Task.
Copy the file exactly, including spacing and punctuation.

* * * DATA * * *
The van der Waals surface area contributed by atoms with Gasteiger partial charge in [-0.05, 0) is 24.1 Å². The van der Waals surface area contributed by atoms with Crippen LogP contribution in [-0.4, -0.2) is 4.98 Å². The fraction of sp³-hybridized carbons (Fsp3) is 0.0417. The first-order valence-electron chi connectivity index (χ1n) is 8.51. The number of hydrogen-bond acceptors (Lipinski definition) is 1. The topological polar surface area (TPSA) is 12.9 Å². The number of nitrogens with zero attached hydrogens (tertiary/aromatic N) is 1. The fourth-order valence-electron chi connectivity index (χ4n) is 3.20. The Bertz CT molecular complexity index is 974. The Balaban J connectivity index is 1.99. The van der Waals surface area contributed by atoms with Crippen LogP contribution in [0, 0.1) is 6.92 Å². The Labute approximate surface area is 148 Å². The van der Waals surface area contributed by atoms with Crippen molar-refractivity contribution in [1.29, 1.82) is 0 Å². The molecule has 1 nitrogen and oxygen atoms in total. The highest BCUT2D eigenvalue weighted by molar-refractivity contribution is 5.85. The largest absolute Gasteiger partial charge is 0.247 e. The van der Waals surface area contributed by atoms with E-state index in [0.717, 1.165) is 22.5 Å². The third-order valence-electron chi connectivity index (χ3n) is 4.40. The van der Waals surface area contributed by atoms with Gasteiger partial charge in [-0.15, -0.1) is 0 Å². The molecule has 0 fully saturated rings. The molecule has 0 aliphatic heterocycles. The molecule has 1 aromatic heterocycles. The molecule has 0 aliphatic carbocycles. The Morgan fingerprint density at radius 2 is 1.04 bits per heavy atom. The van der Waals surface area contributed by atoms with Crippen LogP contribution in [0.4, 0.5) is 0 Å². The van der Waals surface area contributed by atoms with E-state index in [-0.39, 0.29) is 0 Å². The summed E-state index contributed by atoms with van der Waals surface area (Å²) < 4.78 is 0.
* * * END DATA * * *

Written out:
The van der Waals surface area contributed by atoms with Gasteiger partial charge in [-0.05, 0) is 24.1 Å². The van der Waals surface area contributed by atoms with Crippen LogP contribution in [-0.4, -0.2) is 4.98 Å². The fraction of sp³-hybridized carbons (Fsp3) is 0.0417. The first-order valence-electron chi connectivity index (χ1n) is 8.51. The number of hydrogen-bond acceptors (Lipinski definition) is 1. The topological polar surface area (TPSA) is 12.9 Å². The number of nitrogens with zero attached hydrogens (tertiary/aromatic N) is 1. The fourth-order valence-electron chi connectivity index (χ4n) is 3.20. The Bertz CT molecular complexity index is 974. The Balaban J connectivity index is 1.99. The van der Waals surface area contributed by atoms with Crippen LogP contribution in [0, 0.1) is 6.92 Å². The Labute approximate surface area is 148 Å². The van der Waals surface area contributed by atoms with Crippen molar-refractivity contribution in [1.29, 1.82) is 0 Å². The molecule has 1 nitrogen and oxygen atoms in total. The highest BCUT2D eigenvalue weighted by molar-refractivity contribution is 5.85. The largest absolute Gasteiger partial charge is 0.247 e. The van der Waals surface area contributed by atoms with E-state index in [0.717, 1.165) is 22.5 Å². The third-order valence-electron chi connectivity index (χ3n) is 4.40. The van der Waals surface area contributed by atoms with Gasteiger partial charge in [-0.15, -0.1) is 0 Å². The molecule has 0 fully saturated rings. The molecule has 0 aliphatic heterocycles. The molecule has 1 aromatic heterocycles. The molecule has 0 aliphatic carbocycles. The Morgan fingerprint density at radius 2 is 1.04 bits per heavy atom. The van der Waals surface area contributed by atoms with Crippen LogP contribution in [0.4, 0.5) is 0 Å². The van der Waals surface area contributed by atoms with E-state index in [-0.39, 0.29) is 0 Å². The summed E-state index contributed by atoms with van der Waals surface area (Å²) < 4.78 is 0.